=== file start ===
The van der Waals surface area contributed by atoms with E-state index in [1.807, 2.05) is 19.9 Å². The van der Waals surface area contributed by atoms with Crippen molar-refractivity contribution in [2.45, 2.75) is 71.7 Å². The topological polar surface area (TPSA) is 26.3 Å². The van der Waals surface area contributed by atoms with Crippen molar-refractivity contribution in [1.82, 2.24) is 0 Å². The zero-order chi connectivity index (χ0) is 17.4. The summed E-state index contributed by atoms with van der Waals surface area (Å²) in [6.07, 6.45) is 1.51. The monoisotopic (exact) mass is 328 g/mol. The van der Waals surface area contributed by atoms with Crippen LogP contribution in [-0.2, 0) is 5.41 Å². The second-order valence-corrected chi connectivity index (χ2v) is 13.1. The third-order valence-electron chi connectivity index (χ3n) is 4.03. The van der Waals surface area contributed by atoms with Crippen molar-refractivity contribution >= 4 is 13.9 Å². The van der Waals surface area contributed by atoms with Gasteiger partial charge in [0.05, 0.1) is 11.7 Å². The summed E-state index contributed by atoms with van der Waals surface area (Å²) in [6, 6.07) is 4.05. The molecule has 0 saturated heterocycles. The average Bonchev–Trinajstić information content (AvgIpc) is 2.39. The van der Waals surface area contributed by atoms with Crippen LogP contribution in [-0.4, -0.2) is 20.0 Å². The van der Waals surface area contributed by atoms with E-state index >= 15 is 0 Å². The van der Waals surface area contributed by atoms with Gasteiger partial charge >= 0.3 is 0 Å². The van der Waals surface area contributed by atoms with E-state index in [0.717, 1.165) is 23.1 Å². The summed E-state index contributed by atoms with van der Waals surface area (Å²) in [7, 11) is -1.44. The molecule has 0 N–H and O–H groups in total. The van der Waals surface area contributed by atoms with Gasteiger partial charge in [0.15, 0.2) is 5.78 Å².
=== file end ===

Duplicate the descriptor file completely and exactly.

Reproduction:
The van der Waals surface area contributed by atoms with E-state index in [1.807, 2.05) is 19.9 Å². The van der Waals surface area contributed by atoms with Crippen molar-refractivity contribution in [2.45, 2.75) is 71.7 Å². The topological polar surface area (TPSA) is 26.3 Å². The van der Waals surface area contributed by atoms with Crippen molar-refractivity contribution in [1.82, 2.24) is 0 Å². The zero-order chi connectivity index (χ0) is 17.4. The summed E-state index contributed by atoms with van der Waals surface area (Å²) in [6.07, 6.45) is 1.51. The monoisotopic (exact) mass is 328 g/mol. The van der Waals surface area contributed by atoms with Crippen LogP contribution in [-0.2, 0) is 5.41 Å². The second-order valence-corrected chi connectivity index (χ2v) is 13.1. The third-order valence-electron chi connectivity index (χ3n) is 4.03. The van der Waals surface area contributed by atoms with Crippen molar-refractivity contribution >= 4 is 13.9 Å². The van der Waals surface area contributed by atoms with Gasteiger partial charge in [0.05, 0.1) is 11.7 Å². The summed E-state index contributed by atoms with van der Waals surface area (Å²) in [6, 6.07) is 4.05. The molecule has 0 saturated heterocycles. The average Bonchev–Trinajstić information content (AvgIpc) is 2.39. The van der Waals surface area contributed by atoms with Crippen LogP contribution in [-0.4, -0.2) is 20.0 Å². The van der Waals surface area contributed by atoms with E-state index >= 15 is 0 Å². The van der Waals surface area contributed by atoms with Gasteiger partial charge >= 0.3 is 0 Å². The van der Waals surface area contributed by atoms with E-state index in [0.717, 1.165) is 23.1 Å². The summed E-state index contributed by atoms with van der Waals surface area (Å²) in [7, 11) is -1.44. The molecule has 0 N–H and O–H groups in total. The van der Waals surface area contributed by atoms with Gasteiger partial charge in [0.15, 0.2) is 5.78 Å².